For Inanalam, each of these incidents showed that Tamil Nadu was in deep crisis. “The youth felt that there was anti-people activity, and brought back memories of the anti-Hindi movement in the 1960s that we had heard from our parents. The students are feeling insecure, and once again, they are gaining awareness.”
He and his friends have been protesting for the past month over an alleged rape-and-extortion racket in western Tamil Nadu’s Pollachi town that has shaken Tamil society.
The face of Tamil Nadu politics transformed over 2017 and 2018 with the deaths of Karunanidhi and his long-running political rival, J Jayalalithaa. Both had been chief minister five times and sparred for almost half a century. And though an avid follower of Karunanidhi, Inanalam says that Jayalalithaa, as a strong woman in charge of a major party, was an important leader. “When Jayalalithaa and Karunanidhi were alive, they protected the state’s autonomy and identity. The state government is now under the shadow of the central government. Never had Tamil Nadu seen a time like this; this has forced people to protest.”
His vote goes to .....
Inanalam lives on the outer reaches of Poonamallee, where the black-and-red DMK flag flutters on almost all rooftops and stickers of Karunanidhi and his son Stalin are on the windshields of most cars and autos. His neighbourhood is part of the Thiruvallur constituency, which was won by the AIADMK the last two times.
This time, Inanalam says he will vote for the DMK, not only because of his admiration of Karunanidhi but also because he feels that the current government has done little to safeguard the state’s distinct history of social justice. “The AIADMK government is being run by Delhi. They promised they wouldn’t allow NEET but they did. They didn’t do anything after the Thoothukudi firing.”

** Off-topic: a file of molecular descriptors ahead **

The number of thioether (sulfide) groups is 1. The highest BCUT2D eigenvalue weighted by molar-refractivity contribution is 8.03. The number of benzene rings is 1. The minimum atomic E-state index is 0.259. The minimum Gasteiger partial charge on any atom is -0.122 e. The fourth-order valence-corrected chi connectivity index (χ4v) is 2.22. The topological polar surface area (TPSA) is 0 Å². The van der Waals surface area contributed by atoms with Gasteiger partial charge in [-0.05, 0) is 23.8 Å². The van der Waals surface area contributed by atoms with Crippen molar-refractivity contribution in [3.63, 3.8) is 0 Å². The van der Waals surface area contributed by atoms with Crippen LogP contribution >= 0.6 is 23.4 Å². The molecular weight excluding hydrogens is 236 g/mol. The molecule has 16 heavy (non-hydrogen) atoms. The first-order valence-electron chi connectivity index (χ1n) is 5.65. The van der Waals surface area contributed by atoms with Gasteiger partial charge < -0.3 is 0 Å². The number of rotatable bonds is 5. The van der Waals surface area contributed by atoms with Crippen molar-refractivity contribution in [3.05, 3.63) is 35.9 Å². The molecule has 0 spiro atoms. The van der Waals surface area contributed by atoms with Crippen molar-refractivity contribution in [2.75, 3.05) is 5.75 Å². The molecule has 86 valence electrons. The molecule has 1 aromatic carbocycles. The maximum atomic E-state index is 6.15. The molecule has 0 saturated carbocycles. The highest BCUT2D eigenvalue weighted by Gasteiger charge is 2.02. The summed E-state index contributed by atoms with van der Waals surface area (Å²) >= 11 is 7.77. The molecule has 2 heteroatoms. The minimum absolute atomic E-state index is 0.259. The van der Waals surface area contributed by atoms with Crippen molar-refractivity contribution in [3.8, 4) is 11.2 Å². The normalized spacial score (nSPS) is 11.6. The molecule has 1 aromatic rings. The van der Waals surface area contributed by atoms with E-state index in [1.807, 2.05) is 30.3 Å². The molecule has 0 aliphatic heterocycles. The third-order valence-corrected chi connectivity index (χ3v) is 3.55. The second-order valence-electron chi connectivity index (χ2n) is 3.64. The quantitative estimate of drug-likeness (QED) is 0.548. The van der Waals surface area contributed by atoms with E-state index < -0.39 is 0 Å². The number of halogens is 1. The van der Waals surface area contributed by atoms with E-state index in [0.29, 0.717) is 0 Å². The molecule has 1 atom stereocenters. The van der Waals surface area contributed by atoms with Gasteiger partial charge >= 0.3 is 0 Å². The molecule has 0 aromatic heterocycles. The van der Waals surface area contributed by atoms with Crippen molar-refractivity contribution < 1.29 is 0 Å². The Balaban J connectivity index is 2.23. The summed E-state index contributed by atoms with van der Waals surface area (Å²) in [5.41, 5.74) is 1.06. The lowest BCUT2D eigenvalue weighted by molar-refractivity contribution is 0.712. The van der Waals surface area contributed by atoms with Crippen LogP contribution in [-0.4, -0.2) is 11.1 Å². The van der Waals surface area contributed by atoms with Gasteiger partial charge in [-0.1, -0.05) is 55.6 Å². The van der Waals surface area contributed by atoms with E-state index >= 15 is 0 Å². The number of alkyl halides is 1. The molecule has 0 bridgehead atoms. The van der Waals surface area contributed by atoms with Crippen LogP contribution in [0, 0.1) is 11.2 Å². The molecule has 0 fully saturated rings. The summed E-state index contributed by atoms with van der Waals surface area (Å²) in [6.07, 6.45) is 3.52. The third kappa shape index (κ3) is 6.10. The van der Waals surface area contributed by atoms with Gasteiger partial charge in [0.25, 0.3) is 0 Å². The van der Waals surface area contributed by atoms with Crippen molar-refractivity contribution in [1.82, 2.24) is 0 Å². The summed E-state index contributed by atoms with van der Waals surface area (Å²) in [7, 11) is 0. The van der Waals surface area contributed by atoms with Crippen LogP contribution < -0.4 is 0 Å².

In contrast to the AIADMK’s squabbles, he says, the DMK’s leader Stalin rose slowly through the party’s ranks, as a mayor of Chennai and then a minister, and had to prove himself at every step. “But yes, he is not like his father – he doesn’t have his father’s oratory or mass connect.”
This election, two superstars – Kamal Hassan and Rajinikanth – are making their political forays, but Inanalam thinks they wouldn’t taste much success despite having tremendous pull as actors. Hassan’s party has fielded candidates; Rajnikanth seems happy to be an influencer. “Karunanidhi articulated self-respect politics and Dravidian ideology in cinema. But these guys never put politics in their cinema. They want to gain power in an ideological vacuum.” He adds that the fan base of these stars is fast aging. “The young people don’t stand with these stars – they have moved to younger actors like Ajith and Surya.”
The two national leaders Inanalam has heard of are Prime Minister Narendra Modi and Congress chief Rahul Gandhi. He believes the latter is more secular and doesn’t like the former because his party, according to the 20-year-old, interferes too much in people’s personal affairs.
For him the biggest issues this election are the scrapping of NEET, safeguarding of reservations, and extending them to the private sector. He thinks the next government should drop the recently introduced 10% quota for the economically weaker sections because it will hurt the existing structure of affirmative action.
At Inanalam’s modest two-bedroom flat he shares with his parents, photos of Periyar, Anna and Karunanidhi crowd the walls. A part of the other backward classes, he says the rationalist movement has taught him to not believe in the caste system and insists that it is wrong to call the Dravidian movement as working against Brahmins. “The DMK opposed Brahmins but in the long run, changed its stance. Ninety per cent of the people are Hindus. They are not anti-Hindu or anti-Brahmin.”
Inspired by his idol, Inanalam wants to take a few years off after college and try his hand at becoming an actor. “Through cinema, I want to send a message. I don’t want to do commercial cinema; if there is bad government, I want to be critical and change the way of storytelling.”
For him, the biggest legacy of Karunanidhi is creating the infrastructure for education, and then enabling weaker sections of society to attend these institutions. “And, of course, not allowing Hindi,” he says, followed by lau